Galaxy clusters are the largest gravitationally bound systems in the Universe and often host the largest galaxies (known as the brightest cluster galaxies (BCG)) at its centers. These BCG’s are embedded in hot 1-10 keV X-ray gas. A subset of galaxy clusters known as cool-core clusters show sharply peaked X-ray emission and high central densities, demonstrating cooling of the surrounding halo gas in timescales much shorter than a Hubble time. These observations led to the development of a simple cooling flow model. In the absence of an external heating process, a cooling flow model predicts that the hot intracluster medium gas in these dense cores would hydrostatically cool, generating cooling flows in the center of the cluster. This cooled gas will eventually collapse to form stars and contribute to the bulk of galaxy mass. The rates of star formation actually observed in the clusters however are far less than predicted by the cooling flow model, suggesting a non-gravitational heating source. Active galactic nuclei (AGN), galaxies hosting a supermassive black hole that ejects outflows via accretion, is currently the leading heating mechanism (referred to as AGN feedback) explaining the observed deficit in the star formation rates. AGN feedback also offers an elegant explanation to the observed black hole and galaxy co- evolution. Much of the evidence for AGN feedback has been obtained from studies focussed on galaxy clusters and luminous massive systems with little evidence that it occurs in more typical systems in the local universe. Our research investigates this less explored area to address the importance of AGN heating in the regulation of star formation in typical early type galaxies in the local universe. We selected a sample of 200+ early type, low redshift galaxies and carried out a multiple wavelength study using archival observed in the UV, IR and radio. Our results suggest that early type galaxies in the current epoch are rarely powerful AGN and AGN feedback is constrained to be low in our sample of low redshift, typical early type galaxies.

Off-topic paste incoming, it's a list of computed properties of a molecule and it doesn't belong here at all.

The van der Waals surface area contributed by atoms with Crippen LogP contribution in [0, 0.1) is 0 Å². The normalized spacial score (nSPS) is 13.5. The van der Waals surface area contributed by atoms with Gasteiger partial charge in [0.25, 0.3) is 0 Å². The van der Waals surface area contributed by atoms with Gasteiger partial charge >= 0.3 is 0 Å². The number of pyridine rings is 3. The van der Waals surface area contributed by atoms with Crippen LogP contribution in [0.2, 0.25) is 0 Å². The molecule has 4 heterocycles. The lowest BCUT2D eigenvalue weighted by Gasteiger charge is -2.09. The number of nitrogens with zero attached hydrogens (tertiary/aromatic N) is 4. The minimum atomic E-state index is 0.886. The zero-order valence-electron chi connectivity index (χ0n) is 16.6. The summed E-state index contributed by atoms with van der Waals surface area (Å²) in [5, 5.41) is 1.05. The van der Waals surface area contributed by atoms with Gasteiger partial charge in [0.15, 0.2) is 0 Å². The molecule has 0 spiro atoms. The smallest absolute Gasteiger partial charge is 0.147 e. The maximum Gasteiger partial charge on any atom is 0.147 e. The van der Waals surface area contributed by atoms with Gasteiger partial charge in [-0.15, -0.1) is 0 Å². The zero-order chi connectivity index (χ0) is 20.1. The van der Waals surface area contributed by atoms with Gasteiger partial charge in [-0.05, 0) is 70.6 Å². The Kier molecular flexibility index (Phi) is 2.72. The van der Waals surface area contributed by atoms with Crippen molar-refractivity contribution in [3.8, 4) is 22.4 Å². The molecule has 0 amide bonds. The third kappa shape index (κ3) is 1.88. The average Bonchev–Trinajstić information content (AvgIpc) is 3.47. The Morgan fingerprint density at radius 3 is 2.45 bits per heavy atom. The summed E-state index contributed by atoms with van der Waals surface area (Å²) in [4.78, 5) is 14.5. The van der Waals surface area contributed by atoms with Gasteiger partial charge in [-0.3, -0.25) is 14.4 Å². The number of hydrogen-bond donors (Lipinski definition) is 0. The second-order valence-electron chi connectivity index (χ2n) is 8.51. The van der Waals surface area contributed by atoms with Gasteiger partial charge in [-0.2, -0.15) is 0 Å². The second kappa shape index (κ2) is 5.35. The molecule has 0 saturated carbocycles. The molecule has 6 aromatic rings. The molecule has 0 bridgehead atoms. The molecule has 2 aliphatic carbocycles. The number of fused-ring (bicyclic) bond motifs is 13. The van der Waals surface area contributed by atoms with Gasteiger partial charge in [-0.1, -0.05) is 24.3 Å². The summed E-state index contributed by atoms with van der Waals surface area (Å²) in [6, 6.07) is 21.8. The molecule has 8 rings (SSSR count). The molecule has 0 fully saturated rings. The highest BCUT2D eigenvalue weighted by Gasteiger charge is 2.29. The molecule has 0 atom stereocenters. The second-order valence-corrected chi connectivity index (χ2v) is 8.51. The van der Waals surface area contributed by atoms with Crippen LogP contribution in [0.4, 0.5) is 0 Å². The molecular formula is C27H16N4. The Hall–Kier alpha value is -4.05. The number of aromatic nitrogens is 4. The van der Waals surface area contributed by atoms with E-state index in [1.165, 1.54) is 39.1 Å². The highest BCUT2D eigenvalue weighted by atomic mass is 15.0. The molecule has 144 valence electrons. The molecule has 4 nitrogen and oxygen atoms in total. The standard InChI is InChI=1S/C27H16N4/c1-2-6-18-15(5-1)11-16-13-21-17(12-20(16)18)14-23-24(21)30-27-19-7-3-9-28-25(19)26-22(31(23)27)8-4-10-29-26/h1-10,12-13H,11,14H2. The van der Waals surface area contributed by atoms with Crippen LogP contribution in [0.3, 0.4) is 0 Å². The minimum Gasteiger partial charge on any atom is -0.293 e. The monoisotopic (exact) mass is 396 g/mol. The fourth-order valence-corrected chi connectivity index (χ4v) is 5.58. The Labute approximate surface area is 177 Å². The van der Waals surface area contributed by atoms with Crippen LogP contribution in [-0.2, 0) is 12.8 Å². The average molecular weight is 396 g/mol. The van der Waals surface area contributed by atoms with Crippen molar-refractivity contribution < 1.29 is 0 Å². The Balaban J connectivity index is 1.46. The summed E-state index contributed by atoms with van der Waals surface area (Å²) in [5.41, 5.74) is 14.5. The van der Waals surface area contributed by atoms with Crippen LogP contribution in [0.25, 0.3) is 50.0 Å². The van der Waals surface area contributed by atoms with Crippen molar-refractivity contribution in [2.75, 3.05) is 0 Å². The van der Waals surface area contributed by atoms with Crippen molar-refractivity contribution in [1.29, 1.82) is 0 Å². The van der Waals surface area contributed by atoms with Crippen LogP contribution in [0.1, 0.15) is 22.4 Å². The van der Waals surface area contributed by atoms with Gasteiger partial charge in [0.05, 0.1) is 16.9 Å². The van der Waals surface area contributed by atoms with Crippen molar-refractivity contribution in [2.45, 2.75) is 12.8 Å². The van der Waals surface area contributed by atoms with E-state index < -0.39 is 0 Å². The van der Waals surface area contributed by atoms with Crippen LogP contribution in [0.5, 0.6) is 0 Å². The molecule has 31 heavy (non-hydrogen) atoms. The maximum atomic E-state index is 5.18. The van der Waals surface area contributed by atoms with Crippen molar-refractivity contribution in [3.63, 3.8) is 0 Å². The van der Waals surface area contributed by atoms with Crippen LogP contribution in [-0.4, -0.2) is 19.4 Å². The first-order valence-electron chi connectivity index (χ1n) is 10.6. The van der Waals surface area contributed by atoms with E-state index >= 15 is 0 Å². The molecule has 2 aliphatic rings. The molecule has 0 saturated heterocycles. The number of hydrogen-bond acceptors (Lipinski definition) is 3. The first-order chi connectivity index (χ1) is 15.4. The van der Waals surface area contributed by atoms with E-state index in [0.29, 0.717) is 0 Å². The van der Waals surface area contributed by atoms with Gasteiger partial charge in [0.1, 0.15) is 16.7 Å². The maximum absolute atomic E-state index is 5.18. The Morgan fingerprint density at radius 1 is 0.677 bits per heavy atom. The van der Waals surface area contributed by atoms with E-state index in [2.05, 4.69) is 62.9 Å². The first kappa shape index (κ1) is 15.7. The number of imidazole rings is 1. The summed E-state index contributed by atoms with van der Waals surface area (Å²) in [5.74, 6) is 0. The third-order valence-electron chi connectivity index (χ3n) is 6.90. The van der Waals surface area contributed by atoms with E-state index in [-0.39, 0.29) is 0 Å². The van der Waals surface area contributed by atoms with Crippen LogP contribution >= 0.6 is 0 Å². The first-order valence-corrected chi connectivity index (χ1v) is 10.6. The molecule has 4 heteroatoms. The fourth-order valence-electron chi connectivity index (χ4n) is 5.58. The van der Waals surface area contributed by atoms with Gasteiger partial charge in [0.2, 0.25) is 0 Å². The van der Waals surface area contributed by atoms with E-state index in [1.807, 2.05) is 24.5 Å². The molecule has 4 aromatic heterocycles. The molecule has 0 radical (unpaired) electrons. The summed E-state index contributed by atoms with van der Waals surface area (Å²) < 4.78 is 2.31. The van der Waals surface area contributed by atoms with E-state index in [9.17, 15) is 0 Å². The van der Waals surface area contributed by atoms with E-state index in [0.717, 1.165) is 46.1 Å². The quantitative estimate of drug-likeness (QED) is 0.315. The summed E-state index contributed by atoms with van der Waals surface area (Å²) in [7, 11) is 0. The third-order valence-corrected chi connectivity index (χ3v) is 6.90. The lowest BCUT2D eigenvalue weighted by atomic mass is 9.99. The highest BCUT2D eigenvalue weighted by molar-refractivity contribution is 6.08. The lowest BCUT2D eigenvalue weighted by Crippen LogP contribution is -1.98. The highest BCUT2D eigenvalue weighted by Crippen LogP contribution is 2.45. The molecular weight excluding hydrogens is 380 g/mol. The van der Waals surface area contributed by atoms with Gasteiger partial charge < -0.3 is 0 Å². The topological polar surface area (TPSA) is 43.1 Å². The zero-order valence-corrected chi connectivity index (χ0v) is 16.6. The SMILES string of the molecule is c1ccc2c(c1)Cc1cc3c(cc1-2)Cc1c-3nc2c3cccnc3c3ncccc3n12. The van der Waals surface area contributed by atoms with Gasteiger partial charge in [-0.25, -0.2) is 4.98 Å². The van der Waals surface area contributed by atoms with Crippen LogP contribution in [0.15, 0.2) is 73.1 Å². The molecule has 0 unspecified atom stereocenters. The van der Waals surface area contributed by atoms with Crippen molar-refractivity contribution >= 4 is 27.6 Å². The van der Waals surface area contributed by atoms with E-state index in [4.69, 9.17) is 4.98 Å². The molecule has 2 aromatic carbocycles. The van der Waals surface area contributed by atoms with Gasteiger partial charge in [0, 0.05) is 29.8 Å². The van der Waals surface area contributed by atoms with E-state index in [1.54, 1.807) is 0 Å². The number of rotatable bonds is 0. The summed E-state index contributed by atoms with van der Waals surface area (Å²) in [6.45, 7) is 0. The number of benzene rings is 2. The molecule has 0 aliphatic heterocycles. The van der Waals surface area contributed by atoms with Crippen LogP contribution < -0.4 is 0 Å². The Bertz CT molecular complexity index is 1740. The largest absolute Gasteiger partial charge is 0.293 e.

Although heating from the AGN is powerful enough to suppress the cooling of the hot gas, it does not completely offset gas cooling at all times and substantial cooler gas exists in the cores of some galaxy clusters (cool-core clusters), the gas properties of which are not explained by AGN heating models alone. The second part of our research focuses on unravelling the mystery of the unknown heating source regulating star formation in galaxy clusters. We have obtained deep FUV spectroscopy using the HST cosmic origins spectrograph of two cool-core clusters A2597 and Zw3146. FUV spectral lines provide the much needed diagnostics capable of discriminating between various heating models, which was difficult with the standard optical line diagnostics. We investigate several heating/ionization mechanisms namely stellar photoionization, AGN photoionization, and shock heating. We use pre-run Mappings III photoionization code results to model the ionizing radiation field. In general, we notice that there is no one single model that provides a satisfactory explanation for the ionization state of gas. How- ever, we show that stellar and AGN photoionization alone are not enough to ionize the nebula in A2597 and speculate that, shock heating is the likely ionizing source.

Library of Congress Subject Headings

Stars--Formation; Galaxies--Clusters

Publication Date


Document Type


Student Type


Degree Name

Astrophysical Sciences and Technology (Ph.D.)

Department, Program, or Center

School of Physics and Astronomy (COS)


Chris O’Dea

Advisor/Committee Member

Stefi Baum

Advisor/Committee Member

Anthony Vodacek


Physical copy available from RIT's Wallace Library at QB806 .V23 2016


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